Somewhat irritated, last weekend I read the special section of the newspaper NRC on the Circular Economy. And then I was annoyed by my irritation. Very circular, you would think, but it’s a fast downwards spiral.
I would rather shine a positive light on all the examples our country has to show in the area of the circular economy. Because how great is it that after all these years, ‘pioneering’ big corporates are also starting to act? And yet I must admit that I first threw away the newspaper, declared it ridiculous and had to breathe deeply 3.14 times; I read the article, and found it secretly quite cool that ABN AMRO was suddenly declared the ‘leader’ – I never would have imagined that three years ago.
But I still had that initial reflex.
You know what it is? I am a circularity pig, and I’m very proud of it too. I make calls with a Fairphone (although sometimes it doesn’t work for an hour a day). I invariably travel on public transport (and I’ve even expanded my mobility package with a folding bike for longer distances). We built our office out of waste. We even reversed our entire business model so that we can say straight-faced that we represent impact, and we’re not just using circularity as a business opportunity. We believe that our model must be different to reach the circular economy, and if I earn less as an entrepreneur than being on a payroll, that’s fine!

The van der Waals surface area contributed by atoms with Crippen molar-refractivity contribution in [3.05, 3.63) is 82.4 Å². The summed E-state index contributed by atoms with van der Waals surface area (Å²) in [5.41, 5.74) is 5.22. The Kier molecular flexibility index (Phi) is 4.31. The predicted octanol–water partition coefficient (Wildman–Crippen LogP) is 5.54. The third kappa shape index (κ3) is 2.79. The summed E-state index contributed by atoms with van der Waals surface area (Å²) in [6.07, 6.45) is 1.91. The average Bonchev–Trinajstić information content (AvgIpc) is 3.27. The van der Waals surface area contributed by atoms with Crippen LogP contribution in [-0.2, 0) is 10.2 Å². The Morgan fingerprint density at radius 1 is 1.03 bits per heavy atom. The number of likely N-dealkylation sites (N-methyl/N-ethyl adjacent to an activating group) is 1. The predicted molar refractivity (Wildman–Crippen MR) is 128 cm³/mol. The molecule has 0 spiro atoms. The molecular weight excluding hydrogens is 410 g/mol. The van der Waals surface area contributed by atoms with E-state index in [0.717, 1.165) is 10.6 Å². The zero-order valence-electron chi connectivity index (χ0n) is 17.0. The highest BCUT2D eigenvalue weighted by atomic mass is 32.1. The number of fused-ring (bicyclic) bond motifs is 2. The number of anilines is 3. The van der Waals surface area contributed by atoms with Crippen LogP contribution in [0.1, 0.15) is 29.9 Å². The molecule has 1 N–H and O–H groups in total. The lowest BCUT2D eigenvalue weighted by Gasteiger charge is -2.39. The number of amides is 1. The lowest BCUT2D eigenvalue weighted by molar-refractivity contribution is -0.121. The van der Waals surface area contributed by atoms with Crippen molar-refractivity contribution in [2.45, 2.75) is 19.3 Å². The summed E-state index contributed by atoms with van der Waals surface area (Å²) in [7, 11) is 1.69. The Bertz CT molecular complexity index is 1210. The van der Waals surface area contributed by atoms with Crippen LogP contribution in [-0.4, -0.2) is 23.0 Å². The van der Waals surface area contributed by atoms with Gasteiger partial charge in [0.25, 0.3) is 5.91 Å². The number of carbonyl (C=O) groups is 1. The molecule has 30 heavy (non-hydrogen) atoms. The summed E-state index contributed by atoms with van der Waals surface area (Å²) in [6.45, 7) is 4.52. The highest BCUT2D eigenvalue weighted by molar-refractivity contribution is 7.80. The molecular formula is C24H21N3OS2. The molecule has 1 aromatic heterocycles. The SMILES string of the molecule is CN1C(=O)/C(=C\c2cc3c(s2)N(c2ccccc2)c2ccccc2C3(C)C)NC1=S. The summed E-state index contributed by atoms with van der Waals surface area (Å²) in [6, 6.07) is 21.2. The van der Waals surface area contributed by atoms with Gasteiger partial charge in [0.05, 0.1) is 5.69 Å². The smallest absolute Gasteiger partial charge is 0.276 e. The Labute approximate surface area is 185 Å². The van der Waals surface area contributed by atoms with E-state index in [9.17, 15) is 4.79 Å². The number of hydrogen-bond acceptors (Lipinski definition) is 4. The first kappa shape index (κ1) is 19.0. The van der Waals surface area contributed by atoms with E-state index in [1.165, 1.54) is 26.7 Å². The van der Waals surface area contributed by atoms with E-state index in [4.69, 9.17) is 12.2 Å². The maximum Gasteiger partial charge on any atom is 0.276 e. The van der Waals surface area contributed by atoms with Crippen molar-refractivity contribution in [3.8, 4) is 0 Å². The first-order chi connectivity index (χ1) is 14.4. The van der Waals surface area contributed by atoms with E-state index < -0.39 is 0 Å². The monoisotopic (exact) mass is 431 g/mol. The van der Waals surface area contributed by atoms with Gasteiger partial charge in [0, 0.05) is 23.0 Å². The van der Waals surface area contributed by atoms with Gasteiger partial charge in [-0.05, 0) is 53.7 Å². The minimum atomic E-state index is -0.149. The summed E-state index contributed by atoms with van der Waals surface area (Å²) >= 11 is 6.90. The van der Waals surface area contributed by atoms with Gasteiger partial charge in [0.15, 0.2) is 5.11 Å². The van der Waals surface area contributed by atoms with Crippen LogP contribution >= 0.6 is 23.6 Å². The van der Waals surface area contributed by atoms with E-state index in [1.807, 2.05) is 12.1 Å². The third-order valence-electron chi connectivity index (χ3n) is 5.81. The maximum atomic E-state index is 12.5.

The circular economy will not come into being if everyone continues to do what they’ve always done. A change in people’s own attitudes and behaviour is essential in the transition to a circular economy. I keep the wise words of Kermit the Frog in my mind: “It’s not easy being green.”
I am committed to the circular economy. I’m the pig that supplies the bacon to the circular breakfast. I’m all-in!
But the reality is that we can’t serve a ‘nice breakfast’ with bacon alone; for a ‘bacon and eggs’ breakfast (not very responsible, but it’s about the metaphor), we also need the contribution of chickens.
And those chickens won’t behave any differently in the short term. The parking garage on Gustav Mahlerplein will remain filled with gas guzzlers, and I doubt whether the bank’s business model (in the short-term) will change significantly as a consequence of CIRCL. Yet I still want to give ABN AMRO a big round of applause, because they have done it. And the best way to learn is to do.
But I still have this irritation, and not only with myself. Because I notice that in many different forums the circularity pigs are forgotten a little – one by one, every person who has worked hard for the past five to ten years on pioneering the Circular Economy. And I can imagine that my fellow pigs had the same feelings when they read NRC’s special section.
In his innovation theory, Everett Rogers makes a distinction between the ‘leaders’ and the ‘peloton’. Among the leaders, he makes a distinction between the 2.5% who are really up front (let’s call them the pigs) and the 13.5% that follow (the chickens).
The reality is that we are only at the beginning of the transition. We must not forget the work of the pigs (and put them occasionally in the spotlight). Let’s have a nice nutritious breakfast together: the circularity pigs and the chickens!
Then we need to keep going… because there’s still 84% of the peloton to win over.